Growing up on Charles Schulz’ Peanuts gang gave me somewhat high expectations for the new movie. Fans of the Peanuts have always loved the relatable characters and the warmth of the themes that resonate throughout each image. So if you’re like me, I can guarantee that you won’t be disappointed.
It’s been 35 years since the last theatrical Peanuts film, Bon Voyage, Charlie Brown (and Don’t Come Back) hit theaters, and the first since Schultz’ death back in 2000. But written by Schultz’ son and grandson, it’s easy to see that the apple doesn’t fall far from the tree. It keeps with the spirit of the original works while bringing a modern animation style. And thankfully, that’s about the only contemporary feature that this film has. They do a great job of not modernizing the content too much. It doesn’t succumb to fart jokes or modern frivolities. There are no cheap gimmicks to get laughter. It’s just a classy adaptation of the classy source material we grew up loving–even featuring echoes of Vince Guaraldi’s trademark compositions.
The Peanuts Movie revolves around everyone’s favorite underdog, Charlie Brown, and his quest to get the new girl to think of him as more than a klutz. He wants her to see him as cool and popular. All the old characters are present here. There’s a subplot that is shown interstitially throughout the film featuring Snoopy imagining that he’s flying his plane, trying to rescue his love, Fifi, from the Red Baron.
It’s a simple love story, but that’s what Peanuts does so well. They provide us with grandeur lessons through straightforward means. In this case Charlie Brown learns about confidence, being true to himself, and perseverance–lessons that can have just as much impact on the adults watching as it does on their children.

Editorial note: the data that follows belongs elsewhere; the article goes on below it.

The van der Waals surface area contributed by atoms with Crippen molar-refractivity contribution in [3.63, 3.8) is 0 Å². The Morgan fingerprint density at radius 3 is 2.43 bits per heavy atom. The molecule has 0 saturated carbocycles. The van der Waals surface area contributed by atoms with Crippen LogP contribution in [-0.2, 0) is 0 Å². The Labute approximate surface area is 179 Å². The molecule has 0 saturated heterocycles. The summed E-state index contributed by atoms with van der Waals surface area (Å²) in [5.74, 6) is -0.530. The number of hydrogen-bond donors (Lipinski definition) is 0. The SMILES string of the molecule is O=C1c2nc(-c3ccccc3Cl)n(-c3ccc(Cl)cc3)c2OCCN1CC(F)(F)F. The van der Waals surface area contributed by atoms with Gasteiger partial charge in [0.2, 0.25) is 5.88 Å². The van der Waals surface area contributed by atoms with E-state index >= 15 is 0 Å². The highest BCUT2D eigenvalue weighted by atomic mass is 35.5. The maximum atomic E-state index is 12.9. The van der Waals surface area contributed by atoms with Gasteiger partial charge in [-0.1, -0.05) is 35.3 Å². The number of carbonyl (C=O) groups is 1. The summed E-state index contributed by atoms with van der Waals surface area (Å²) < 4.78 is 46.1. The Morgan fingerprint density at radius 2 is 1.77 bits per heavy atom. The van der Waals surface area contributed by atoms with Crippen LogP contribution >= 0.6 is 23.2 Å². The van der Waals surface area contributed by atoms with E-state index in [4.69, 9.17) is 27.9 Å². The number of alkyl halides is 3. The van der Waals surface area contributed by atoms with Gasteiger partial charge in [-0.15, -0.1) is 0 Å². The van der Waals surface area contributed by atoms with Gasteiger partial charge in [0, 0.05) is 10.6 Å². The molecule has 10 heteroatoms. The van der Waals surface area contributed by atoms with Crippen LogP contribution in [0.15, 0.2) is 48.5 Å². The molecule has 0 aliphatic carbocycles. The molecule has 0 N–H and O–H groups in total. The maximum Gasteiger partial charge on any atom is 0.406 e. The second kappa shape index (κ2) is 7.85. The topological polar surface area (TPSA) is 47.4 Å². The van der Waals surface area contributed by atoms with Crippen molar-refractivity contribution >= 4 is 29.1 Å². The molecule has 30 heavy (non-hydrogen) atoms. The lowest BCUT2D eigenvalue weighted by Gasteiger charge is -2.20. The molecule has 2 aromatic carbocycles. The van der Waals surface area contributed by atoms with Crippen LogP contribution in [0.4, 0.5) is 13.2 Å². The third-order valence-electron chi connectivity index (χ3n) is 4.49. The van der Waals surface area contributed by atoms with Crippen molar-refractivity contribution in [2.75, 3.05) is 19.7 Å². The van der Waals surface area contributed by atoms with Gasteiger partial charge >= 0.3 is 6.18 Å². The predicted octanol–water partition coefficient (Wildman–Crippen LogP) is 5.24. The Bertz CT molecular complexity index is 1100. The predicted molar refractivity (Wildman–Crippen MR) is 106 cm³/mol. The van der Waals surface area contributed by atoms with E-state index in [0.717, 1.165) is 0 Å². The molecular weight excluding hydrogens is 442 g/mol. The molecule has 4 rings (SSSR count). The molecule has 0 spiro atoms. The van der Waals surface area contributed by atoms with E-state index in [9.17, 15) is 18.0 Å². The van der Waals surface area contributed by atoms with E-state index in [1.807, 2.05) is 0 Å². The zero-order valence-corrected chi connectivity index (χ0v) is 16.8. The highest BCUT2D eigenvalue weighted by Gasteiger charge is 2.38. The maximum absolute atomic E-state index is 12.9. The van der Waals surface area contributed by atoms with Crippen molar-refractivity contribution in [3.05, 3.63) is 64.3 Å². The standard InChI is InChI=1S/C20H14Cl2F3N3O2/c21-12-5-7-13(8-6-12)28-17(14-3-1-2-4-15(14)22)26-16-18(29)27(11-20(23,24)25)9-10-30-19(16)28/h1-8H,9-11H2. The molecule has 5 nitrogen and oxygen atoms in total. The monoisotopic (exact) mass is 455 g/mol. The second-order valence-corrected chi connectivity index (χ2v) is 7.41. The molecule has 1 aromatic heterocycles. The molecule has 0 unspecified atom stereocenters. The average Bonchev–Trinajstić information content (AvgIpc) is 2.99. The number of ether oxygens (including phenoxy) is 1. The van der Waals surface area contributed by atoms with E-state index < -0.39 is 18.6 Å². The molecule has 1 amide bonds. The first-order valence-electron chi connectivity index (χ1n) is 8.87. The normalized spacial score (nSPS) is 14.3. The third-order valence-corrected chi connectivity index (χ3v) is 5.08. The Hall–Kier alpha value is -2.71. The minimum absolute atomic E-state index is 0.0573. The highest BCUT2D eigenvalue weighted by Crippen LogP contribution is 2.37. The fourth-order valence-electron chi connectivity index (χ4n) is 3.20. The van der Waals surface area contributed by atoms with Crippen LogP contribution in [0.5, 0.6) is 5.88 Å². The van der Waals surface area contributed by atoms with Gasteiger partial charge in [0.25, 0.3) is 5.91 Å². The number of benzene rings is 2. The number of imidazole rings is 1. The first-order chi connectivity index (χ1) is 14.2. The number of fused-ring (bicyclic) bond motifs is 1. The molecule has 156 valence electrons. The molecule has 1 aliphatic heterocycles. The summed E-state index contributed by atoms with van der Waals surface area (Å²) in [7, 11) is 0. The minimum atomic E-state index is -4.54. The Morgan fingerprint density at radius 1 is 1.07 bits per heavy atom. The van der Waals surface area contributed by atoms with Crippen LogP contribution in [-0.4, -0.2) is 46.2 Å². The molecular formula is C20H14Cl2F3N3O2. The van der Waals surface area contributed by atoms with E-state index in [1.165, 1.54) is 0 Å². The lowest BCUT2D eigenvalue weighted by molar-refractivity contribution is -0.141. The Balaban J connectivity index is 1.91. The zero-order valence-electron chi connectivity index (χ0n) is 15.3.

What the movie does best is provide so much depth to Charlie Brown’s character without straying away from the already established depth that we’ve known him to have throughout the years. It doesn’t try to reinvent the characters for a modern world–it appropriately fits this storyarc into the Peanuts canon without disrupting it.
The only time the film slows down is when the Snoopy storyline comes to a close and finishes with a somewhat lengthy finale. The subplot is actually a fun addition to the movie, since each segment only lasts about 45 seconds, but the climax of it all runs for about 4 minutes and slightly takes away from the momentum of the film. However, this is only a minor hiccup in an otherwise fantastic film.
The Peanuts Movie truly has an old soul as far as movies go–especially of the family variety. It proves, once again, the timelessness of Schultz’ beloved characters.